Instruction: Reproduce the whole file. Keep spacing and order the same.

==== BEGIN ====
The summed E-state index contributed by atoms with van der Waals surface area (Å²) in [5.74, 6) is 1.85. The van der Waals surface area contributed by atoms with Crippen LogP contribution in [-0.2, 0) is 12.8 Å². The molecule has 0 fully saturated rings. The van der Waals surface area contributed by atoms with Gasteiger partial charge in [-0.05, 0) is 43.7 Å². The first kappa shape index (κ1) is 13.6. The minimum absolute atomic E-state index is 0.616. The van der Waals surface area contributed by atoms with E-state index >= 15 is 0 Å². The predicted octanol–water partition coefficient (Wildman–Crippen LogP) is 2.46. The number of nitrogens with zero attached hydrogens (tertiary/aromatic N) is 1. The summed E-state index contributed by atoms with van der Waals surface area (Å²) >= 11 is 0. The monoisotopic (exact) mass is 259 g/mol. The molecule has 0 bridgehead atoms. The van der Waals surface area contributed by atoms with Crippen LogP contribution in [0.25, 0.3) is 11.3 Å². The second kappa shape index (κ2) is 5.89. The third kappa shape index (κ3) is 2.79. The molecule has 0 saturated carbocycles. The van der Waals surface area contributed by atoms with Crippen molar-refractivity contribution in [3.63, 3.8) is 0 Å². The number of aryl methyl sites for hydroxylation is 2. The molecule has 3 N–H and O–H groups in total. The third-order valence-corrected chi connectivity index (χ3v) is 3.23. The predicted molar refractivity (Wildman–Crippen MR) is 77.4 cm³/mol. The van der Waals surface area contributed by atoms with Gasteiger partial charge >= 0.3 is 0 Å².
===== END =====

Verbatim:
The summed E-state index contributed by atoms with van der Waals surface area (Å²) in [5.74, 6) is 1.85. The van der Waals surface area contributed by atoms with Crippen LogP contribution in [-0.2, 0) is 12.8 Å². The molecule has 0 fully saturated rings. The van der Waals surface area contributed by atoms with Gasteiger partial charge in [-0.05, 0) is 43.7 Å². The first kappa shape index (κ1) is 13.6. The minimum absolute atomic E-state index is 0.616. The van der Waals surface area contributed by atoms with E-state index >= 15 is 0 Å². The predicted octanol–water partition coefficient (Wildman–Crippen LogP) is 2.46. The number of nitrogens with zero attached hydrogens (tertiary/aromatic N) is 1. The summed E-state index contributed by atoms with van der Waals surface area (Å²) >= 11 is 0. The monoisotopic (exact) mass is 259 g/mol. The molecule has 0 bridgehead atoms. The van der Waals surface area contributed by atoms with Crippen LogP contribution in [0.25, 0.3) is 11.3 Å². The second kappa shape index (κ2) is 5.89. The third kappa shape index (κ3) is 2.79. The molecule has 0 saturated carbocycles. The van der Waals surface area contributed by atoms with Crippen molar-refractivity contribution in [3.63, 3.8) is 0 Å². The number of aryl methyl sites for hydroxylation is 2. The molecule has 3 N–H and O–H groups in total. The third-order valence-corrected chi connectivity index (χ3v) is 3.23. The predicted molar refractivity (Wildman–Crippen MR) is 77.4 cm³/mol. The van der Waals surface area contributed by atoms with Gasteiger partial charge >= 0.3 is 0 Å².